Bridlington RAF man honoured for his actions

Warrant Officer Stephen Hollis (picture courtesy of Ministry of Defence)
Warrant Officer Stephen Hollis (picture courtesy of Ministry of Defence)

A ROYAL Air Force firefighter from Bridlington has been commended for his actions battling a huge blaze during an attack on a British base in Afghanistan.

Warrant Officer Stephen Hollis, 48, is currently serving at Camp Bastion in Helmand Province, Afghanistan, and is the force fire officer - responsible for managing two fire stations and 38 firefighters.

Recently, Stephen was awarded a commendation for his actions on the night of an attack at Camp Bastion in September.

Fighting fires for over six hours, he was commended personally by Air Commodore Forward for the leadership he demonstrated throughout the attack.

Air Commodore Stephen Forward, Air Officer Commanding 83 Expeditionary Air Group, said: “Warrant Officer Hollis’ span of control on the evening far exceeded any previous experience and training he had received; his dynamic leadership, actions, decision making and bravery were above and beyond his substantive rank.”

Stephen Hollis, said: “I’m incredibly proud, not only of how I reacted on the night, but for the job the guys did as a team. Without them it wouldn’t have come together.”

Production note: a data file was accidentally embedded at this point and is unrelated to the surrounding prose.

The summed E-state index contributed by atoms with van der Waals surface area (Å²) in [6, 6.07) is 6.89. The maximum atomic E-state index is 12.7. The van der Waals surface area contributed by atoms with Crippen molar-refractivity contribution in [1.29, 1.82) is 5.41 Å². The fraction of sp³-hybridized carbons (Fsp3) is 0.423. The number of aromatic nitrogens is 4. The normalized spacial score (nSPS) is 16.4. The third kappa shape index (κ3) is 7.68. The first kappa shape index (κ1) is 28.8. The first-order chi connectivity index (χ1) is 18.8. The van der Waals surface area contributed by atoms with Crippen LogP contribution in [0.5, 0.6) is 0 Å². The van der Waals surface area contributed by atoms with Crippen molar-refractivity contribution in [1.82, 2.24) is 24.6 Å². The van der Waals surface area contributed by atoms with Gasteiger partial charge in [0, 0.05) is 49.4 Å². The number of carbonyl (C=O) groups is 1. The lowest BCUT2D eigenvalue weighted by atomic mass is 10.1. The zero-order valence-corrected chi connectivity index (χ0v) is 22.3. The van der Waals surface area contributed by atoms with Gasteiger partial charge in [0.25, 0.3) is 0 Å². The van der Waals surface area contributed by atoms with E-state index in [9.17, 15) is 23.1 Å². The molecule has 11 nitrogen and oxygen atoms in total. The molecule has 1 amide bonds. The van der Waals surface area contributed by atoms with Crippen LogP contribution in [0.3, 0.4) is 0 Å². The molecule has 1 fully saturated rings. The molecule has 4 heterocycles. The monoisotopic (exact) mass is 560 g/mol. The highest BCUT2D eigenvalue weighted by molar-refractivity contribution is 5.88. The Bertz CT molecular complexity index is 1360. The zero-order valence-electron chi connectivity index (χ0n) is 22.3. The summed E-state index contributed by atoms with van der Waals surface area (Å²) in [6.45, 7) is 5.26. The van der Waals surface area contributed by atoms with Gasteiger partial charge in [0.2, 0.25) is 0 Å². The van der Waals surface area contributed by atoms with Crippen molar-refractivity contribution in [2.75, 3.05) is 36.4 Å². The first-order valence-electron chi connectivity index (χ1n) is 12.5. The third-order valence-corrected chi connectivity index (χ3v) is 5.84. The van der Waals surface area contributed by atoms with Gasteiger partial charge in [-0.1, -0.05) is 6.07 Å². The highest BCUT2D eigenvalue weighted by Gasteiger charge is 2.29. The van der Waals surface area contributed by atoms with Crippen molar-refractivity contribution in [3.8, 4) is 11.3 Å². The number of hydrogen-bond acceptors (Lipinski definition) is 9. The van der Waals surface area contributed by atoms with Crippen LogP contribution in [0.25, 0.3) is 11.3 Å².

Stephen, who was born in Beverley and is an ex-pupil of Bridlington High School, joined the RAF in 1981 and has seen 31 years of service in the UK, the Falkland Islands, Bosnia, Oman, Germany and Afghanistan.

When he is not in Afghanistan, Stephen is based at RAF Coningsby in Lincolnshire where he provides fire cover for the RAF’s Typhoon fast jets.

He continued: “We provide cover for the 5th busiest UK operated airfield and the domestic side of Camp Bastion which is about the same size as Reading. Since my last tour in 2009 the camp has doubled in size but that also means the workload has doubled as well.”

Steve returns to the UK later this month to his wife, Candy, and three children where he is planning on enjoying a long break from the high tempo of operations in Afghanistan.